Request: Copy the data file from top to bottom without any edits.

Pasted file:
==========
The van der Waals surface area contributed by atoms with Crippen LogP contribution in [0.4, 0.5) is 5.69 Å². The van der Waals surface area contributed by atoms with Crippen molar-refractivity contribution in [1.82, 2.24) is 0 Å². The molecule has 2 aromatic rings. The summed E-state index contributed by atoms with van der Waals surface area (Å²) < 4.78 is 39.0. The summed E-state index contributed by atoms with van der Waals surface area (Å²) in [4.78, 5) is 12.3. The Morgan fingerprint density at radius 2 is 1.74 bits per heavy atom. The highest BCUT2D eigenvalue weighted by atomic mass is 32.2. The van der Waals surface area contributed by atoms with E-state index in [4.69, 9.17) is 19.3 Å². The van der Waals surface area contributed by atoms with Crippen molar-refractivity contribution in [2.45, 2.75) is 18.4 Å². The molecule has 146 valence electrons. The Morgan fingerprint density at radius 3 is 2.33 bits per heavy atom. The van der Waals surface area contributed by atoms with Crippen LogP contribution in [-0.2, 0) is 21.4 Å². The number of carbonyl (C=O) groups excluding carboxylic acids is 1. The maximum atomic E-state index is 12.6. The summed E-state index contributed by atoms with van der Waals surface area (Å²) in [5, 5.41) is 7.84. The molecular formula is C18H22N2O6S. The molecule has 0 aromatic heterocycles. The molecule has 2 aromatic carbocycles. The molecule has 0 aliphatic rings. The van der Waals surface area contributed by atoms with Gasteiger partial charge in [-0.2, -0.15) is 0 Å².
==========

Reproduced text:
The van der Waals surface area contributed by atoms with Crippen LogP contribution in [0.4, 0.5) is 5.69 Å². The van der Waals surface area contributed by atoms with Crippen molar-refractivity contribution in [1.82, 2.24) is 0 Å². The molecule has 2 aromatic rings. The summed E-state index contributed by atoms with van der Waals surface area (Å²) < 4.78 is 39.0. The summed E-state index contributed by atoms with van der Waals surface area (Å²) in [4.78, 5) is 12.3. The Morgan fingerprint density at radius 2 is 1.74 bits per heavy atom. The highest BCUT2D eigenvalue weighted by atomic mass is 32.2. The van der Waals surface area contributed by atoms with E-state index in [4.69, 9.17) is 19.3 Å². The van der Waals surface area contributed by atoms with Crippen molar-refractivity contribution in [2.45, 2.75) is 18.4 Å². The molecule has 146 valence electrons. The Morgan fingerprint density at radius 3 is 2.33 bits per heavy atom. The van der Waals surface area contributed by atoms with Crippen LogP contribution in [-0.2, 0) is 21.4 Å². The number of carbonyl (C=O) groups excluding carboxylic acids is 1. The maximum atomic E-state index is 12.6. The summed E-state index contributed by atoms with van der Waals surface area (Å²) in [5, 5.41) is 7.84. The molecular formula is C18H22N2O6S. The molecule has 0 aromatic heterocycles. The molecule has 2 aromatic carbocycles. The molecule has 0 aliphatic rings. The van der Waals surface area contributed by atoms with Gasteiger partial charge in [-0.2, -0.15) is 0 Å².